Missing Kresge Hall letters stump students and faculty


Seeger Gray/Daily Senior Staffer

The Kresge Hall sign has gradually been losing letters over the last few months, and students and faculty are worried of the implications.

Jay Dugar and Danny O’Grady

Over the course of the past three months, silver letters have been slowly disappearing from Kresge Hall’s main signage.

The first few letters started to vanish last November, and by mid-January, all were gone. With just traces of residue remaining, students and faculty speculate about the causes behind their slow disappearance. 

“It’s kind of expected that this would happen,” Weinberg sophomore Raquel Weinstein said. “I saw last year letters missing from one of the residential colleges I lived by.” 

A similar incident happened during the 2021-2022 academic year, with letters disappearing from the Slivka Residential College sign.

Weinstein said the missing letters from the Kresge sign may make the building appear less appealing to visitors. Kresge Hall sits behind The Rock, a landmark that campus tours frequently stop by.  

“I feel like NU tries to come off as a very prestigious, modern-looking, ‘everything’s perfect’ kind of place,” Weinstein said. “(With the missing letters), people might think the building’s unfinished, or (they) might start asking questions.”

According to Northwestern’s managing editor for media relations Erin Karter, the University believes the letters were removed as an act of vandalism. She said individuals behind the alleged vandalism will face disciplinary action, if caught.

Karter added that University officials initiated replacement procedures after the vandalism was identified and that signage is important for individuals finding their way around campus.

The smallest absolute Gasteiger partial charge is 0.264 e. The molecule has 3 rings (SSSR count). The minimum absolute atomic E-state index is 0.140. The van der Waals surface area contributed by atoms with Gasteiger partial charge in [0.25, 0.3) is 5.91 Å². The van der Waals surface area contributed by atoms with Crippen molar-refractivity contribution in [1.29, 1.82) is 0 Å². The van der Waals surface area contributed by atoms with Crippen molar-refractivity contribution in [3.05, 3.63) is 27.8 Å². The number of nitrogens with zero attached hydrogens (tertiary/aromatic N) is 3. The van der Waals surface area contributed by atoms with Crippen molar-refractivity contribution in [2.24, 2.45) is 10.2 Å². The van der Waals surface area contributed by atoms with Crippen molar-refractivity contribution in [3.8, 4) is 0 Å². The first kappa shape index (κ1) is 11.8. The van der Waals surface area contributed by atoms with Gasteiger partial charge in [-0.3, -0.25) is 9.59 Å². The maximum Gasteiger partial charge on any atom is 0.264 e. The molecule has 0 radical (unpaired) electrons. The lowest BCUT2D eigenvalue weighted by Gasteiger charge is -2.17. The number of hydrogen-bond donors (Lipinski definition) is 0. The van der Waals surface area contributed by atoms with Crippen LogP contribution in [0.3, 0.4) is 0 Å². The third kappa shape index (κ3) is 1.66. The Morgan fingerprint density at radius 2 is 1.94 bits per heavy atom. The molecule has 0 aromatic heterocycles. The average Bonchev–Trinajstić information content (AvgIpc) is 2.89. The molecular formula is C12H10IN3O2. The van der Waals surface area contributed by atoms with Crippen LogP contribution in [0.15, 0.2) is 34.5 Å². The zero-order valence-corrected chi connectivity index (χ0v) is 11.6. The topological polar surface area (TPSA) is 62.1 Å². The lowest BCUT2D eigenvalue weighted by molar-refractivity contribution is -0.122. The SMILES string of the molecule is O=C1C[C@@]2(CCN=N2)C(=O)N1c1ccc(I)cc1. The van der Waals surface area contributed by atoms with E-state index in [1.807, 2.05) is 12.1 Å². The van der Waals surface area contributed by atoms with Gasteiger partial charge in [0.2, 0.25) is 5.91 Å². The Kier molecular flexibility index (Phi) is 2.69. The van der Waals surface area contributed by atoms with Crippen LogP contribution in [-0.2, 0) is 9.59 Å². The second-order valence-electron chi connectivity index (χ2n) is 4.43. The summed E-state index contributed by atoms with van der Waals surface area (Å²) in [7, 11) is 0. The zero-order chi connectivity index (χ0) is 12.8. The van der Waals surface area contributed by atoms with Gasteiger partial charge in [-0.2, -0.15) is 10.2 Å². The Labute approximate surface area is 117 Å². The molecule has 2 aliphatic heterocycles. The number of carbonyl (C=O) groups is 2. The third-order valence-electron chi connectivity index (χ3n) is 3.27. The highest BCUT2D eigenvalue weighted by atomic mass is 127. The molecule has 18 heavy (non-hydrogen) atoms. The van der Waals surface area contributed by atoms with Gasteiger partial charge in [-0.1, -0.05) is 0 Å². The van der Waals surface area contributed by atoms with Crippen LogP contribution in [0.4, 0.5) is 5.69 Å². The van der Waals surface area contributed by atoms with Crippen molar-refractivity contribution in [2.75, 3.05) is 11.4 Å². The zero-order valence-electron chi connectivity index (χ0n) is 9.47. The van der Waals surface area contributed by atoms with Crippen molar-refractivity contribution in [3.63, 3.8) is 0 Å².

“The repairs require fabrication of replacement letters, which are still on order,” Karter wrote in an email to The Daily. “When the necessary materials are delivered to campus, the re-installation will be expedited.” 

But repairing Kresge’s signage will divert resources from other projects relating to building maintenance and infrastructure, she said.

Meanwhile, the letterless sign is on full display to visitors, which includes prospective student tours that pass by The Rock and University Hall.

Weinberg sophomore Audrey Zhou said prospective students may not view the University as “institutionally sound” when they see the missing letters. 

“If we can’t even maintain the letters of our own building, (it) could negatively affect (the) opinion of the school,” Zhou said. 

French Prof. Cynthia Nazarian said a Kresge sign replacement is important to maintain the overall appearance of the building and the University’s public image, especially since the building was recently renovated between October 2014 and January 2017.

Nazarian said it would be acceptable if the sign is replaced with a new dedication or a more “thoughtful” sign, but ideally, it should be replaced as soon as possible.

“It’s bizarre that they’re disappearing piecemeal,” Nazarian said. “I hope that they’re gonna be replaced. Maybe they’ll put something better. Originally I thought it was something intentional, but clearly it’s not.”

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